President Nana Addo Dankwa Akufo-Addo on Thursday stated, emphatically, that Ghana has “not offered a military base, and will not offer a military base to the United States of America.’
The United States, he said, had also not made any such request in the Military and Defence Cooperation Agreement it had with Ghana, and;”consistent with our established foreign policy, we will not consider any such request.’
President Akufo-Addo said this in an address to the nation on Thursday to explain why his administration agreed to the Military Cooperation with the US, which had been ongoing for decades, and to register his displeasure at the conduct of front line opposition politicians who had tried to mislead the public on the Agreement.
He said: ‘In consideration of the realities of our circumstances and the challenges to peace in our region in our time, we have deemed it prudent to continue the Co-operation Agreement with the United States of America.’
Positive that the US-Ghana Military Cooperation Agreement would enhance Ghana’s defence capability, the President said the Cooperation would “offer an important layer of support in our common effort to protect the peace in our region.’
He explained that his administration had chosen to depart from keeping military co-operation agreements entered into with the United States of America secret, as his predecessors did, stating that such agreements ought be subject to the legislative scrutiny, in consonance with the requirements of accountable governance and the teachings of the Constitution.
‘But for this decision to be open about this Agreement, how else would we, the people of Ghana, have ever known that for several decades Ghana has had defence and security cooperation collaborations with the United States of America?
“How else would we have known that, in some instances, we have provided them with facilities for the movement of personnel and equipment to help some of our neighbours who were facing security and health challenges?’ President Akufo-Addo asked.
‘And how else would we have exposed the unspeakable hypocrisy of the fraternity of some frontline politicians, who make a habit of running with the hares and hunting with the hounds, who secretly wallow in the largesse of the United States of America, whilst, at the same time, promote anti-American sentiments to a populist constituency?’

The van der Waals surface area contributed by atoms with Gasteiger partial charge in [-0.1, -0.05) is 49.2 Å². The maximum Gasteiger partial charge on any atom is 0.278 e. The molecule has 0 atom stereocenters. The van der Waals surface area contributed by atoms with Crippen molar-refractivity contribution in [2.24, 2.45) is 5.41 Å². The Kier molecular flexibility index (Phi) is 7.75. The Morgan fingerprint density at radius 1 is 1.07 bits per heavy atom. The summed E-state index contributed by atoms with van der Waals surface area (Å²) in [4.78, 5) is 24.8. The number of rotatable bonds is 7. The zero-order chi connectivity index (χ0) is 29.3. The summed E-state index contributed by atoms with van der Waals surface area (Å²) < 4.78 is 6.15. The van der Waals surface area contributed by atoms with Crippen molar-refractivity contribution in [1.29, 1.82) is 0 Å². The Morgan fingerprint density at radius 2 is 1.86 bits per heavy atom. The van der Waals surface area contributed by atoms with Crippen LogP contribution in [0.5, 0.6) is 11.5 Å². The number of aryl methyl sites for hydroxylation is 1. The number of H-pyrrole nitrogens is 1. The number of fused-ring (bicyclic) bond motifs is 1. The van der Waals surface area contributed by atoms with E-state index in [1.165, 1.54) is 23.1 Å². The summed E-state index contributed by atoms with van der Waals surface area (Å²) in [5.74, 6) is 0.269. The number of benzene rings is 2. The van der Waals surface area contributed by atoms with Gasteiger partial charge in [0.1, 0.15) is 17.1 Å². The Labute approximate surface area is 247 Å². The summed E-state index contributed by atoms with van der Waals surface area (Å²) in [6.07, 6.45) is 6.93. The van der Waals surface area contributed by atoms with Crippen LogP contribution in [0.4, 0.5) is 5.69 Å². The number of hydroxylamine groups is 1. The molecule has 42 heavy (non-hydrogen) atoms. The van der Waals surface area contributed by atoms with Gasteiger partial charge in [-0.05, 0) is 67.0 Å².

President Akufo-Addo said Ghana’s Foreign Policy had been consistently bi-partisan, and no successor government had found the need to tamper with any agreement of a non-commercial nature, entered into by its predecessor.
‘We respect the age-old norms of international diplomacy that, when a country has accorded concessions and privileges to another, these are not removed or altered by a successor government, unless, firstly, the conditions under which they were granted have been reversed; or, secondly, there is proven evidence of abuse,’ he said.
The President explained further that his administration came to know that Ghana had entered into a Cooperation Agreement with the United States of America in 1998, 2000, and under the Government of my predecessor in 2015.
These previous arrangements, he said, satisfied the conditions, which necessitated the Agreements of 1998, 2000 and 2015.
These include the creeping threat to the peace of the Region, which had not disappeared, he said, adding that if anything, the threat had increased and, therefore, the need had arisen for continuing with the cooperation with the United States of America.
President Akufo-Addo stressed that at no point had the US abused any of the concessions granted it under previous agreements, and said it would have been deemed an unfriendly act to attempt to deny them any concession granted them under the earlier agreements.
He made it clear that the conditions of the Ghana-US Military Cooperation Agreement mirrored closely the conditions under which Ghana participated in peace-keeping operations under the United Nations.
He cited the example where Ghanaian troops went on most peacekeeping duties carrying their military identity instead of their national passports.